Oklahoma research team awarded $20M National Science Foundation grant

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STILLWATER, Okla. (KFOR) – A team of more than 30 researchers from across Oklahoma received a new $20 million grant to support interdisciplinary research to benefit the state.

The National Science Foundation (NSF) grant, administered by the Established Program to Stimulate Competitive Research (EPSCoR), was awarded to a team of 34 researchers.

During the five-year award, a team of researchers from Oklahoma State University, University of Oklahoma, University of Tulsa, Southwestern Oklahoma State University, Langston University, East Central University and Noble Research Institute will develop and test science-based solutions for complex problems at the intersection of land use, water availability and infrastructure.

“The State Regents are pleased to partner on this grant opportunity,” said Chancellor Glen D. Johnson. “This valuable research will help generate solutions to a pressing need, while also encouraging participation in the science, technology, engineering and mathematics fields. The enhanced emphasis on STEM will result in a more educated and diverse scientific workforce for our state.

The principal investigator for the grant is Dr. Raymond Huhnke, Oklahoma EPSCoR project director and OSU Regents Professor.

“This project is novel in both its design and vision,” Huhnke said. “It is a social science-led, multi-disciplinary collaboration among social, physical, biological, engineering and computational scientists from institutions across the state. The research incorporates perspectives of competing social narratives in order to find answers and practical solutions to weather, water, land and infrastructure issues facing Oklahomans.

Drs. Hank Jenkins-Smith and Carol Silva, co-associate directors of the OU National Institute for Risk and Resilience and professors of political science at OU, are the co-lead researchers on the multi-institutional collaborative project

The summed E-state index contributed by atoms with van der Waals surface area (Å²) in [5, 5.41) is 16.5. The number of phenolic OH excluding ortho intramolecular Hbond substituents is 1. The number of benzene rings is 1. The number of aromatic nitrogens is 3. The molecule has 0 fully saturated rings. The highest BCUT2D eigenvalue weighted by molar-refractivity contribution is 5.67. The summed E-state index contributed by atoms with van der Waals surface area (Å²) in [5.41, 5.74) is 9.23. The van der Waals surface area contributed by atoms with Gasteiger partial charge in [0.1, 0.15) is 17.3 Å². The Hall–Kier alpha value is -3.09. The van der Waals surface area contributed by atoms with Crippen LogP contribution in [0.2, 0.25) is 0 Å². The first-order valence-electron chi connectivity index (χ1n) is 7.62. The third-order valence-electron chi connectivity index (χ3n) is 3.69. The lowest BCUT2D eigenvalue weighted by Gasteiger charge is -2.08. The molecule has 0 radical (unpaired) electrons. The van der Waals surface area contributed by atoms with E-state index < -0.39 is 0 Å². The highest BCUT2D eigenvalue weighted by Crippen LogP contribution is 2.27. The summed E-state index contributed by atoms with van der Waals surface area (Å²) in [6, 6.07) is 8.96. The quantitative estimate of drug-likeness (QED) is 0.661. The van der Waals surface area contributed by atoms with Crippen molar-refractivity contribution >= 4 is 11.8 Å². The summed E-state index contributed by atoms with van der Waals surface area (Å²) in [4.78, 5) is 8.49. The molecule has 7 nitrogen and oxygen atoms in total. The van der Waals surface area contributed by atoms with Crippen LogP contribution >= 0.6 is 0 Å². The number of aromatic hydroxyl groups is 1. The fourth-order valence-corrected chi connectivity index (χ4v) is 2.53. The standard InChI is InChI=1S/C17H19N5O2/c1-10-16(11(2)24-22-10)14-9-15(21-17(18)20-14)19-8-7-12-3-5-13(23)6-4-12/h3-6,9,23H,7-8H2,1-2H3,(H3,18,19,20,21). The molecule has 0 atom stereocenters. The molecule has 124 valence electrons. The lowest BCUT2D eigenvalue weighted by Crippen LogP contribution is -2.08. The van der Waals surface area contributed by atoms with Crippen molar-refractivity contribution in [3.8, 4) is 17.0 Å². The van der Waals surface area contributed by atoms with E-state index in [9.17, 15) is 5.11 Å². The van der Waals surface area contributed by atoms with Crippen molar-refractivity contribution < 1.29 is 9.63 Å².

“The people of Oklahoma are facing complex problems at the intersection of land use, water availability and infrastructure, and this project aims to answer whether an approach combining atmospheric and land sciences with social science can generate sustainable solutions,” said NSF EPSCoR program officer Chinonye Nnakwe Whitley. “The project also offers the potential to promote STEM education and efforts to broaden the participation of women and underrepresented racial and ethnic minorities in STEM disciplines.”

The grant is expected to provide education and workforce development programming to more than 150,000 Oklahomans of all ages. The Oklahoma State Regents for Higher Education will provide matching support for this grant.

“The project is unique in that it couples a systematic, ongoing engagement with Oklahoma citizens and opinion leaders with hard science,” explained Jenkins-Smith. “By working hand-in-hand with our fellow Oklahomans, researchers will utilize alternative solutions that accommodate the pressing needs of citizens, decision-makers and the environment.”

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